One of the things NASCAR recently touted with Ben Kennedy moving into an executive role for the Camping World Truck Series is that he was coming from the driver’s seat and would lend a fresh perspective.
While NASCAR doesn’t have to hire every former driver, why not have some serve as consultants?
There are many of them out there. And there are enough issues in the sport where they could help.
2. Time’s a ticking A subtle change this season is that Friday Cup practice has been shortened at some tracks by as much as 35 minutes compared to last year.
The result is that teams spend less time in race trim — if any at all — in Friday practice because that is the only session before qualifying. That can make an impact.
“You don’t get that little bit of baseline,’’ Erik Jones told NBC Sports of not running in race setup on Friday. “We were able to take that baseline from Friday (last year) and then adjust from it from there for Saturday and maybe have a little bit better fire off. It makes the (simulator) more valuable and makes the team guys more valuable to unload well.’’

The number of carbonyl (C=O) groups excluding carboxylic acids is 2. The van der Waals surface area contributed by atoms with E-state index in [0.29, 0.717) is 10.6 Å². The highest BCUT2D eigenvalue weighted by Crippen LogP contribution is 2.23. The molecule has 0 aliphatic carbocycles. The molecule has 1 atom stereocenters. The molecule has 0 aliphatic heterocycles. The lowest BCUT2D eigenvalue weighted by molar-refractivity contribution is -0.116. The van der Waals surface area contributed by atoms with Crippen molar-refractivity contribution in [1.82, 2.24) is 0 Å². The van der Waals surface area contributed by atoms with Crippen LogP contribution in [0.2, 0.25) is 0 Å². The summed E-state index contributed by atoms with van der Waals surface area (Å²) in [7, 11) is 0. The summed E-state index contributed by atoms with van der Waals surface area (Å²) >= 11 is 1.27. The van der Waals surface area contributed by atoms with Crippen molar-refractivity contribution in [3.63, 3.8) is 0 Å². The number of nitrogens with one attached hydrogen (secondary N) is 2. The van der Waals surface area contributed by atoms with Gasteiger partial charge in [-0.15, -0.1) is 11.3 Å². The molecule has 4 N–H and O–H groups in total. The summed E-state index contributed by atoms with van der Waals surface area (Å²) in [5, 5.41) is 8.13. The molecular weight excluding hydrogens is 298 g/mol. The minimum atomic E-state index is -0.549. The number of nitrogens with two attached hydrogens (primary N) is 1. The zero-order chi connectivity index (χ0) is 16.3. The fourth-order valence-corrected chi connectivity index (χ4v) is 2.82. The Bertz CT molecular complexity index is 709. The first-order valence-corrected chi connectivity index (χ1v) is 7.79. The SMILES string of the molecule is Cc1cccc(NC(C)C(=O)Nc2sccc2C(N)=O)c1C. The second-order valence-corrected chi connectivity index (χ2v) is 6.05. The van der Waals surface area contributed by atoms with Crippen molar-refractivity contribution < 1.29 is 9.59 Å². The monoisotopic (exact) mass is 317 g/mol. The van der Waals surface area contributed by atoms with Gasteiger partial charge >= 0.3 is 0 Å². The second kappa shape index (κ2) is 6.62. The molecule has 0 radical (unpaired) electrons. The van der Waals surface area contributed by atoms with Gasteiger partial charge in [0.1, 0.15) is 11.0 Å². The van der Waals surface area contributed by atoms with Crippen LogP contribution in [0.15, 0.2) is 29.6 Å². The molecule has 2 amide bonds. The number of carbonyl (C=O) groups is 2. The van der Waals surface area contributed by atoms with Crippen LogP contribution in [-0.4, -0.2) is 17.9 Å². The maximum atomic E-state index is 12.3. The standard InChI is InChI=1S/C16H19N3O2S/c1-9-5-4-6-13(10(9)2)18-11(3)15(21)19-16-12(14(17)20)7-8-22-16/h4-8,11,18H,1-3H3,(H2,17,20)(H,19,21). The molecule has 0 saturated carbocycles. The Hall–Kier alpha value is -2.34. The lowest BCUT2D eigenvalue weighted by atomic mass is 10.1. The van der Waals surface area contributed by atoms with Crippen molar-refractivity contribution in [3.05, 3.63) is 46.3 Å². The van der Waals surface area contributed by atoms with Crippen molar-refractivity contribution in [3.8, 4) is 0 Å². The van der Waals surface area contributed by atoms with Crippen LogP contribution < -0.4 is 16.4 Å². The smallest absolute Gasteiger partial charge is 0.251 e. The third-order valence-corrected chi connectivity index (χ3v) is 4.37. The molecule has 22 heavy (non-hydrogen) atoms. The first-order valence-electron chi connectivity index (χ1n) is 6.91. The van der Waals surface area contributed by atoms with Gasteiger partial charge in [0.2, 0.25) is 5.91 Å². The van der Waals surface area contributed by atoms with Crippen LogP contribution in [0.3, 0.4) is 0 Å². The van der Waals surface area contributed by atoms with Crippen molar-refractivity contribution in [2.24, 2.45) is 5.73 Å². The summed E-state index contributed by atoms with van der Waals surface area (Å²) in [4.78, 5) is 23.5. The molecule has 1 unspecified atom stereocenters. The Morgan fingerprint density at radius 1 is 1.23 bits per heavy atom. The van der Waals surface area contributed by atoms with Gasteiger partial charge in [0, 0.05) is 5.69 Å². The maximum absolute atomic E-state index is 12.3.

Jones benefitted from the longer Friday practice sessions last year as a rookie. He often started in race setup to run multiple laps and get his braking and turning points set before his team switched to qualifying trim. But that was when teams often had 85 minutes for practice on Friday.
At Las Vegas, Friday’s practice was 30 minutes shorter than last year. Jones ran seven laps in practice this year compared to 16 a year ago.
At Phoenix, Friday’s practice was 35 minutes shorter than last year. Jones ran 10 practice laps this year compared to 16 a year ago.
Practice today at Auto Club Speedway is 35 minutes shorter than Friday’s session last year. The only concession is that the first practice Saturday will be five minutes longer than that session a year ago. Still, teams have 30 minutes less practice time for the weekend.